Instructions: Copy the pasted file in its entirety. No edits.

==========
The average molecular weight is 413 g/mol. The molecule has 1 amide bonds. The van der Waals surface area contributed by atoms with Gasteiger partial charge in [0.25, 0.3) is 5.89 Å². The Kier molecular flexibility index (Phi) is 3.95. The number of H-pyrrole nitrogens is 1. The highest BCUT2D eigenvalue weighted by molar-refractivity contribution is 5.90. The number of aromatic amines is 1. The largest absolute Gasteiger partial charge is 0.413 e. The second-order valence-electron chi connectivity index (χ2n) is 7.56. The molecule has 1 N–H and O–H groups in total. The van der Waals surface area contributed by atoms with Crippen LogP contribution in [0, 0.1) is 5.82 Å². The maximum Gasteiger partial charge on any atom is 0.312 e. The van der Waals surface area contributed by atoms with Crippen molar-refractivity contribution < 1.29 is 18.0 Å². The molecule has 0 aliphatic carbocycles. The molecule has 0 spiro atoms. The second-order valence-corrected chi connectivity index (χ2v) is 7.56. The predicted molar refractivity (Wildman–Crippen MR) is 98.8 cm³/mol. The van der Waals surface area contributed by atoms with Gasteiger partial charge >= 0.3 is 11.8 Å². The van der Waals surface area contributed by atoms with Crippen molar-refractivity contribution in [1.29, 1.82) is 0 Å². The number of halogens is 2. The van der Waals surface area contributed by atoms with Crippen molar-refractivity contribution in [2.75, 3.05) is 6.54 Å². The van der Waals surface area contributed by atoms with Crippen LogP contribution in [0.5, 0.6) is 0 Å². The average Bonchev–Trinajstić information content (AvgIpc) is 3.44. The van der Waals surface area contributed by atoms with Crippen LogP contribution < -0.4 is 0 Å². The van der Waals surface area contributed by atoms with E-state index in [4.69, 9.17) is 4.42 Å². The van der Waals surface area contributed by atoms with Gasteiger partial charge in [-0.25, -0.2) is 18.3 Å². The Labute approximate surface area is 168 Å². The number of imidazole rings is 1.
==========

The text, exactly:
The average molecular weight is 413 g/mol. The molecule has 1 amide bonds. The van der Waals surface area contributed by atoms with Gasteiger partial charge in [0.25, 0.3) is 5.89 Å². The Kier molecular flexibility index (Phi) is 3.95. The number of H-pyrrole nitrogens is 1. The highest BCUT2D eigenvalue weighted by molar-refractivity contribution is 5.90. The number of aromatic amines is 1. The largest absolute Gasteiger partial charge is 0.413 e. The second-order valence-electron chi connectivity index (χ2n) is 7.56. The molecule has 1 N–H and O–H groups in total. The van der Waals surface area contributed by atoms with Crippen LogP contribution in [0, 0.1) is 5.82 Å². The maximum Gasteiger partial charge on any atom is 0.312 e. The van der Waals surface area contributed by atoms with Crippen molar-refractivity contribution < 1.29 is 18.0 Å². The molecule has 0 aliphatic carbocycles. The molecule has 0 spiro atoms. The second-order valence-corrected chi connectivity index (χ2v) is 7.56. The predicted molar refractivity (Wildman–Crippen MR) is 98.8 cm³/mol. The van der Waals surface area contributed by atoms with Gasteiger partial charge >= 0.3 is 11.8 Å². The van der Waals surface area contributed by atoms with Crippen molar-refractivity contribution in [1.29, 1.82) is 0 Å². The number of halogens is 2. The van der Waals surface area contributed by atoms with Crippen molar-refractivity contribution in [2.75, 3.05) is 6.54 Å². The van der Waals surface area contributed by atoms with Crippen LogP contribution in [0.5, 0.6) is 0 Å². The average Bonchev–Trinajstić information content (AvgIpc) is 3.44. The van der Waals surface area contributed by atoms with Crippen LogP contribution < -0.4 is 0 Å². The van der Waals surface area contributed by atoms with E-state index in [4.69, 9.17) is 4.42 Å². The van der Waals surface area contributed by atoms with Gasteiger partial charge in [-0.25, -0.2) is 18.3 Å². The Labute approximate surface area is 168 Å². The number of imidazole rings is 1.